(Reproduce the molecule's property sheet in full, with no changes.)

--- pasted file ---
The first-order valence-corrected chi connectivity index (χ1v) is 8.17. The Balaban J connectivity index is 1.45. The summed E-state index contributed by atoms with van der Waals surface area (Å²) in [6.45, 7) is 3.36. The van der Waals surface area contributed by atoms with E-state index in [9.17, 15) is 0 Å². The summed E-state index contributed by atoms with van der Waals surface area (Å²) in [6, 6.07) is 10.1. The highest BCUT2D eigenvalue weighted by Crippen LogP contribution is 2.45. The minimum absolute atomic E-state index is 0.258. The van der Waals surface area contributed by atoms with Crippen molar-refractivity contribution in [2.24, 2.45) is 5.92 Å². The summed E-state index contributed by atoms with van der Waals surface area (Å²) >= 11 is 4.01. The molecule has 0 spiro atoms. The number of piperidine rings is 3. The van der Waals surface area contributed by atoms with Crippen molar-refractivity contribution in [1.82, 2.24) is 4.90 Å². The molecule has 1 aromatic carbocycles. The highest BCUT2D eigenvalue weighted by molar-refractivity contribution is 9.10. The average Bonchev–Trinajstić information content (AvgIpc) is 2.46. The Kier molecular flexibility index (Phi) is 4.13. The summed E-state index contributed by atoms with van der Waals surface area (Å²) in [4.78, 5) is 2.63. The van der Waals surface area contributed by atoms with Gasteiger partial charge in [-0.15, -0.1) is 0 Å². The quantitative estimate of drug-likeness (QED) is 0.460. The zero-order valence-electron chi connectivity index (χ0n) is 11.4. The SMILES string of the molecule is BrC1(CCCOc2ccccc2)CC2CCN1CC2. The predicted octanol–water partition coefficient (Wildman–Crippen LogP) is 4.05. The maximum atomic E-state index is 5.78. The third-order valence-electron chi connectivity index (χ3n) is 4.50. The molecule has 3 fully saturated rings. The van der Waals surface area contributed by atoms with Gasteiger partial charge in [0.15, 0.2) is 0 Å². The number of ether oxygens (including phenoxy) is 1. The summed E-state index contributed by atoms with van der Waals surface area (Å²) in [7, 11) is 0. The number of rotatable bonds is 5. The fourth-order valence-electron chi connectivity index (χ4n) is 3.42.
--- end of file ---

The first-order valence-corrected chi connectivity index (χ1v) is 8.17. The Balaban J connectivity index is 1.45. The summed E-state index contributed by atoms with van der Waals surface area (Å²) in [6.45, 7) is 3.36. The van der Waals surface area contributed by atoms with E-state index in [9.17, 15) is 0 Å². The summed E-state index contributed by atoms with van der Waals surface area (Å²) in [6, 6.07) is 10.1. The highest BCUT2D eigenvalue weighted by Crippen LogP contribution is 2.45. The minimum absolute atomic E-state index is 0.258. The van der Waals surface area contributed by atoms with Crippen molar-refractivity contribution in [2.24, 2.45) is 5.92 Å². The summed E-state index contributed by atoms with van der Waals surface area (Å²) >= 11 is 4.01. The molecule has 0 spiro atoms. The number of piperidine rings is 3. The van der Waals surface area contributed by atoms with Crippen molar-refractivity contribution in [1.82, 2.24) is 4.90 Å². The molecule has 1 aromatic carbocycles. The highest BCUT2D eigenvalue weighted by molar-refractivity contribution is 9.10. The average Bonchev–Trinajstić information content (AvgIpc) is 2.46. The Kier molecular flexibility index (Phi) is 4.13. The summed E-state index contributed by atoms with van der Waals surface area (Å²) in [4.78, 5) is 2.63. The van der Waals surface area contributed by atoms with Gasteiger partial charge in [-0.15, -0.1) is 0 Å². The quantitative estimate of drug-likeness (QED) is 0.460. The zero-order valence-electron chi connectivity index (χ0n) is 11.4. The SMILES string of the molecule is BrC1(CCCOc2ccccc2)CC2CCN1CC2. The predicted octanol–water partition coefficient (Wildman–Crippen LogP) is 4.05. The maximum atomic E-state index is 5.78. The third-order valence-electron chi connectivity index (χ3n) is 4.50. The molecule has 3 fully saturated rings. The van der Waals surface area contributed by atoms with Gasteiger partial charge in [0.15, 0.2) is 0 Å². The number of ether oxygens (including phenoxy) is 1. The summed E-state index contributed by atoms with van der Waals surface area (Å²) in [7, 11) is 0. The number of rotatable bonds is 5. The fourth-order valence-electron chi connectivity index (χ4n) is 3.42.